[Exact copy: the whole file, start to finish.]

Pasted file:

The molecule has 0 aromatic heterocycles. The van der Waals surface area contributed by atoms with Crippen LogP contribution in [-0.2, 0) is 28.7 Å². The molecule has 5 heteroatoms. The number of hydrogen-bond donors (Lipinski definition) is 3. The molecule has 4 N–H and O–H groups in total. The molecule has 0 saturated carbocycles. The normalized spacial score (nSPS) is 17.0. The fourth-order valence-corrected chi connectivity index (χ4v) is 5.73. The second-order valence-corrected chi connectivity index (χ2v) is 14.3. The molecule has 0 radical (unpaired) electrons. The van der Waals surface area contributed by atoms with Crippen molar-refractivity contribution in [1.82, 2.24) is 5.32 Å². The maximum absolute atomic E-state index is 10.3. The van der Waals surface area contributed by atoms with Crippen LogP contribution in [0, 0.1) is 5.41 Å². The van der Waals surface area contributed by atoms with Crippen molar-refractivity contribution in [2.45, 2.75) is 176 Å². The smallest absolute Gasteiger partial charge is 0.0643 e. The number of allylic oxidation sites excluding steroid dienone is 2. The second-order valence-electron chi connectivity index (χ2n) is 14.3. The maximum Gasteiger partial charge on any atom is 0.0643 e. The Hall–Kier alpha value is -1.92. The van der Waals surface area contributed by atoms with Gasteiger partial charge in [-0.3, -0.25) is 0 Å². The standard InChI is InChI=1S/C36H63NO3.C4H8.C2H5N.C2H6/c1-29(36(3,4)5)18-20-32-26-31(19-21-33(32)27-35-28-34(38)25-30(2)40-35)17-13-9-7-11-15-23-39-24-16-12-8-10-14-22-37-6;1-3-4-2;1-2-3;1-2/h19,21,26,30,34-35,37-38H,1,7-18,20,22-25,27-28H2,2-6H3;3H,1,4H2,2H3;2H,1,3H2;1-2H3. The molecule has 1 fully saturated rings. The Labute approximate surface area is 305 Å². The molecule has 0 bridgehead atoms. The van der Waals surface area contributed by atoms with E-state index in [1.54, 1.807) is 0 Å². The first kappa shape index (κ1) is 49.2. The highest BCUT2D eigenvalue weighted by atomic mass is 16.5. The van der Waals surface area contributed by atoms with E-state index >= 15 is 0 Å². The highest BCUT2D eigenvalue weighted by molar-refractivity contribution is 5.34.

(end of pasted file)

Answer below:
The molecule has 0 aromatic heterocycles. The van der Waals surface area contributed by atoms with Crippen LogP contribution in [-0.2, 0) is 28.7 Å². The molecule has 5 heteroatoms. The number of hydrogen-bond donors (Lipinski definition) is 3. The molecule has 4 N–H and O–H groups in total. The molecule has 0 saturated carbocycles. The normalized spacial score (nSPS) is 17.0. The fourth-order valence-corrected chi connectivity index (χ4v) is 5.73. The second-order valence-corrected chi connectivity index (χ2v) is 14.3. The molecule has 0 radical (unpaired) electrons. The van der Waals surface area contributed by atoms with Crippen molar-refractivity contribution in [1.82, 2.24) is 5.32 Å². The maximum absolute atomic E-state index is 10.3. The van der Waals surface area contributed by atoms with Crippen LogP contribution in [0, 0.1) is 5.41 Å². The van der Waals surface area contributed by atoms with Crippen molar-refractivity contribution in [2.45, 2.75) is 176 Å². The smallest absolute Gasteiger partial charge is 0.0643 e. The number of allylic oxidation sites excluding steroid dienone is 2. The second-order valence-electron chi connectivity index (χ2n) is 14.3. The maximum Gasteiger partial charge on any atom is 0.0643 e. The Hall–Kier alpha value is -1.92. The van der Waals surface area contributed by atoms with Gasteiger partial charge in [-0.3, -0.25) is 0 Å². The standard InChI is InChI=1S/C36H63NO3.C4H8.C2H5N.C2H6/c1-29(36(3,4)5)18-20-32-26-31(19-21-33(32)27-35-28-34(38)25-30(2)40-35)17-13-9-7-11-15-23-39-24-16-12-8-10-14-22-37-6;1-3-4-2;1-2-3;1-2/h19,21,26,30,34-35,37-38H,1,7-18,20,22-25,27-28H2,2-6H3;3H,1,4H2,2H3;2H,1,3H2;1-2H3. The molecule has 1 fully saturated rings. The Labute approximate surface area is 305 Å². The molecule has 0 bridgehead atoms. The van der Waals surface area contributed by atoms with E-state index in [1.54, 1.807) is 0 Å². The first kappa shape index (κ1) is 49.2. The highest BCUT2D eigenvalue weighted by atomic mass is 16.5. The van der Waals surface area contributed by atoms with E-state index >= 15 is 0 Å². The highest BCUT2D eigenvalue weighted by molar-refractivity contribution is 5.34.